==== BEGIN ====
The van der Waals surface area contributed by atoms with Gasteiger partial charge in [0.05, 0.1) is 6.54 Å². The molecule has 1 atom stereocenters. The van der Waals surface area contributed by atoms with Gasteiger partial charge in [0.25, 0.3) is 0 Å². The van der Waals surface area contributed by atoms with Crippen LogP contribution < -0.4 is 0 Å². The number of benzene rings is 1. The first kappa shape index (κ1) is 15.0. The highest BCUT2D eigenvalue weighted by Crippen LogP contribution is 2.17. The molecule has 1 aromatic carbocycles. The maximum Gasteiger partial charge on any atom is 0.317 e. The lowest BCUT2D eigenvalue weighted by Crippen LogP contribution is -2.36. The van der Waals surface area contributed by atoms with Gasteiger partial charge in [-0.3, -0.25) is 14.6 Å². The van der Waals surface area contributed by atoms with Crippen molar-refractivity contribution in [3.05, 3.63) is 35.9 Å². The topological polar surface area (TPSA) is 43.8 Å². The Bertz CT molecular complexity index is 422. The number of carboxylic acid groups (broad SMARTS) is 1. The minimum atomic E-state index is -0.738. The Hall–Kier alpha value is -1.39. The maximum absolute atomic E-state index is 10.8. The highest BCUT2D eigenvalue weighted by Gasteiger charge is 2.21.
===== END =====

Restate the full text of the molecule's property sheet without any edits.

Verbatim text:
The van der Waals surface area contributed by atoms with Gasteiger partial charge in [0.05, 0.1) is 6.54 Å². The molecule has 1 atom stereocenters. The van der Waals surface area contributed by atoms with Gasteiger partial charge in [0.25, 0.3) is 0 Å². The van der Waals surface area contributed by atoms with Crippen LogP contribution < -0.4 is 0 Å². The number of benzene rings is 1. The first kappa shape index (κ1) is 15.0. The highest BCUT2D eigenvalue weighted by Crippen LogP contribution is 2.17. The molecule has 1 aromatic carbocycles. The maximum Gasteiger partial charge on any atom is 0.317 e. The lowest BCUT2D eigenvalue weighted by Crippen LogP contribution is -2.36. The van der Waals surface area contributed by atoms with Gasteiger partial charge in [-0.3, -0.25) is 14.6 Å². The van der Waals surface area contributed by atoms with Crippen molar-refractivity contribution in [3.05, 3.63) is 35.9 Å². The topological polar surface area (TPSA) is 43.8 Å². The Bertz CT molecular complexity index is 422. The number of carboxylic acid groups (broad SMARTS) is 1. The minimum atomic E-state index is -0.738. The Hall–Kier alpha value is -1.39. The maximum absolute atomic E-state index is 10.8. The highest BCUT2D eigenvalue weighted by Gasteiger charge is 2.21.